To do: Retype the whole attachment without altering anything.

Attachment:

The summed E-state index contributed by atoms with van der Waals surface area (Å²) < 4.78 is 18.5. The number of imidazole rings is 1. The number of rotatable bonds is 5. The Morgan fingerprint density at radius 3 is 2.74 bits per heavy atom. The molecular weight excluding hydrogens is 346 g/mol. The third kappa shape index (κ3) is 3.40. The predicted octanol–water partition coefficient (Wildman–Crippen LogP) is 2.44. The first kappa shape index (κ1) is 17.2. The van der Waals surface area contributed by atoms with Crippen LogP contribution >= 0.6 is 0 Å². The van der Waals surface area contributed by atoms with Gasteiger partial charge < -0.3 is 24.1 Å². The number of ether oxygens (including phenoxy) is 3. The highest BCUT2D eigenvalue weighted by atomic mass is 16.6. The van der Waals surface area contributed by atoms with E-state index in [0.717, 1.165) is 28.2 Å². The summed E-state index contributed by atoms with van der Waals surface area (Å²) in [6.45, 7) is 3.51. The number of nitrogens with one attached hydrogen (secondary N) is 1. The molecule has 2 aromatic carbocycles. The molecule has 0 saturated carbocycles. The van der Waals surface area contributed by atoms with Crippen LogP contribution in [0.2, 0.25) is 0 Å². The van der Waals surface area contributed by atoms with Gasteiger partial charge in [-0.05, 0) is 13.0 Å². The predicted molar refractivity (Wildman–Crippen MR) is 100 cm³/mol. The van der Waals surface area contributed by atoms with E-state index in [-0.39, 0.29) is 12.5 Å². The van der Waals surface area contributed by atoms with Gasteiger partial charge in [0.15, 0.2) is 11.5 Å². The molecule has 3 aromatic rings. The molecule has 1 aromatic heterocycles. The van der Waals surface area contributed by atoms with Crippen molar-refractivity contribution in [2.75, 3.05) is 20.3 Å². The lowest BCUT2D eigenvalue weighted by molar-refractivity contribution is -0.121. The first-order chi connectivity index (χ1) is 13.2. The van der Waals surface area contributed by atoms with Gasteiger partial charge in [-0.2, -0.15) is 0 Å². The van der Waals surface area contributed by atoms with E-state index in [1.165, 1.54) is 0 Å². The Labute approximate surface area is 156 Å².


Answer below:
The summed E-state index contributed by atoms with van der Waals surface area (Å²) < 4.78 is 18.5. The number of imidazole rings is 1. The number of rotatable bonds is 5. The Morgan fingerprint density at radius 3 is 2.74 bits per heavy atom. The molecular weight excluding hydrogens is 346 g/mol. The third kappa shape index (κ3) is 3.40. The predicted octanol–water partition coefficient (Wildman–Crippen LogP) is 2.44. The first kappa shape index (κ1) is 17.2. The van der Waals surface area contributed by atoms with Crippen LogP contribution >= 0.6 is 0 Å². The van der Waals surface area contributed by atoms with Gasteiger partial charge < -0.3 is 24.1 Å². The number of ether oxygens (including phenoxy) is 3. The highest BCUT2D eigenvalue weighted by atomic mass is 16.6. The van der Waals surface area contributed by atoms with E-state index in [0.717, 1.165) is 28.2 Å². The summed E-state index contributed by atoms with van der Waals surface area (Å²) in [6.45, 7) is 3.51. The number of nitrogens with one attached hydrogen (secondary N) is 1. The molecule has 2 aromatic carbocycles. The molecule has 0 saturated carbocycles. The van der Waals surface area contributed by atoms with Crippen LogP contribution in [0.2, 0.25) is 0 Å². The van der Waals surface area contributed by atoms with Gasteiger partial charge in [-0.05, 0) is 13.0 Å². The predicted molar refractivity (Wildman–Crippen MR) is 100 cm³/mol. The van der Waals surface area contributed by atoms with E-state index in [-0.39, 0.29) is 12.5 Å². The van der Waals surface area contributed by atoms with Gasteiger partial charge in [0.15, 0.2) is 11.5 Å². The molecule has 3 aromatic rings. The molecule has 1 aromatic heterocycles. The van der Waals surface area contributed by atoms with Crippen molar-refractivity contribution in [2.75, 3.05) is 20.3 Å². The lowest BCUT2D eigenvalue weighted by molar-refractivity contribution is -0.121. The first-order chi connectivity index (χ1) is 13.2. The van der Waals surface area contributed by atoms with Gasteiger partial charge in [-0.2, -0.15) is 0 Å². The van der Waals surface area contributed by atoms with E-state index in [1.165, 1.54) is 0 Å². The Labute approximate surface area is 156 Å².